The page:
There’s a whole spectrum to how alien the mind of a non-human character can be. SF author CJ Cherryh is great at depicting this, and one good example is her Chanur Series. In the books, The Compact is a loose trading alliance between seven alien species. The Hani, the Mahendo’sat, the Stsho and the Kif get along fairly well – or if not well, they can at least understand how each other thinks, and can predict how a member of one of those species will act in a given set of circumstances. Even among these aliens, however, there are intellectual or social ‘blind spots’, and this is where misunderstandings and opportunities arise. So, for example, the Kif can’t understand the type of deep loyalty than exists within and between Hani clans. A Kif would turn on and betray a Kif ally without a second thought. They can’t understand that a Hani would die to protect another Hani to which they are loyal. In the right circumstances that can give the Hani an advantage over the Kif.

The other three alien species in the Chanur Series are the T’ca, Chi and Knnn. All of them are methane-breathing aliens and their frame of reference is so different from the other aliens in The Compact, none of the other species can really understand them or predict what they’re going to do. For the reader, these aliens are simply agents of chaos, unable to be understood in any meaningful way.

The role an alien plays in a novel determines how ‘alien’ they can be. Clearly a novel where a Knnn was the main protagonist would be completely impenetrable to a human reader. There’s no chance the reader could understand their actions let alone identify and empathise with them. So because Udun is one of my main protagonists in The Lenticular Series, the Kresz need to think and react in a way the human reader can understand. But they still need to ‘feel’ alien to the reader. They can’t just be humans in alien looking bodies.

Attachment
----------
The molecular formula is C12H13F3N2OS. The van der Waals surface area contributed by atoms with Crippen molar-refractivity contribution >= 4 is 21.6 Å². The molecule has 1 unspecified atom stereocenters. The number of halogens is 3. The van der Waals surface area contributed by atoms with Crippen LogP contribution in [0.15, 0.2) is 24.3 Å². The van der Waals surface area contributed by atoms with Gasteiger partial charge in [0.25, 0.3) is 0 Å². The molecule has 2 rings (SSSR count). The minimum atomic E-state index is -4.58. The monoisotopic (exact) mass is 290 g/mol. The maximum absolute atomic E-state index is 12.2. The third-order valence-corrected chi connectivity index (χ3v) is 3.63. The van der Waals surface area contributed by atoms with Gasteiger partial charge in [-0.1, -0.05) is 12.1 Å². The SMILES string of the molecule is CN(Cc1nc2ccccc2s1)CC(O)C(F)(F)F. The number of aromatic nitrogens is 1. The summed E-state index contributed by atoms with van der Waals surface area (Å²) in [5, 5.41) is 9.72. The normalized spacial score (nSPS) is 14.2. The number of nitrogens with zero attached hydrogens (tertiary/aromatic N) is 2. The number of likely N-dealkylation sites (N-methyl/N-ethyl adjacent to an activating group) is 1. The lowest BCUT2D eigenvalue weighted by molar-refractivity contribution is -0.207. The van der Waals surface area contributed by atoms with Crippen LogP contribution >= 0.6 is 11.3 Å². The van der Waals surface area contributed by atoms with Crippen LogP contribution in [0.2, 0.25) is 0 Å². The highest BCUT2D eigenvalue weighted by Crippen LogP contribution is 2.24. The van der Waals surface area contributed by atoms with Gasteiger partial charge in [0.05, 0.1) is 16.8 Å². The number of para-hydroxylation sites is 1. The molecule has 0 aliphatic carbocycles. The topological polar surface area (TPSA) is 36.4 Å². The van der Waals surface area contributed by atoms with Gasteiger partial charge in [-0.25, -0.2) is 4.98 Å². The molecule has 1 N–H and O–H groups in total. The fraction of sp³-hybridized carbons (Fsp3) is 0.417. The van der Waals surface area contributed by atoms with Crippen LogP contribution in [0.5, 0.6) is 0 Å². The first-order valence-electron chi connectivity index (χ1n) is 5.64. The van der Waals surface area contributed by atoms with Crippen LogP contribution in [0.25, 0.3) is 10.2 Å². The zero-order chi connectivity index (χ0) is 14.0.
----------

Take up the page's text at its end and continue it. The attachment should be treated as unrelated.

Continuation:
In the case of Udun, that non-physical alienness comes from how the Kresz society functions. To deepen the trauma of the Hegemony’s removal of Kresz hoods, I decided that the Kresz had a deep-seated drive towards the physically perfect. This came from a belief system where their ‘creator’ set them on a path towards perfection. The practical upshot of this is that any Kresz who was born deformed or suffered a debilitating illness or injury was euthanised and – consequently – the Kresz species never developed medical practices or medicine. That’s quite an extreme set of circumstances from a human point of view, but Udun – raised in that society – see it as ‘normal practice’. Additionally when a Kresz dies, the ‘funeral ceremony’ ends with the body being split open and the attendees sampling some of the dead Kresz’s flesh so that their essence can rejoin the body of Kresz society. Again, a very alien behaviour but presented as completely normal by Udun and the other Kresz that participate in such a ceremony. And it’s in this way that the ‘alienness’ of Udun is maintained in the mind of the reader. There are, of course, other aliens in Lenticular space that are less understandable to the reader and to the Kresz alike.

As well as being an alien, Udun also needs to function as an individual. And that means he needs something to push against. As mentioned, his wanderlust is something very non-Kreszlike but it’s a core part of his being. Because of it, he’s able to undertake a secret off-world mission for his hierarch, which leads to knowledge of the Hegemony and the danger it poses to Homeworld. But more broadly the Kresz society is at a crossroads as personal freedom of a growing population begins to press against the hidebound conservative structures of the houses and lodges. The stage is set for change. Whether it’s change for good or ill remains to be seen.

Traitor’s Run, book one of The Lenticular series is currently available for pre-order from 1 July with a publication date of 1 October.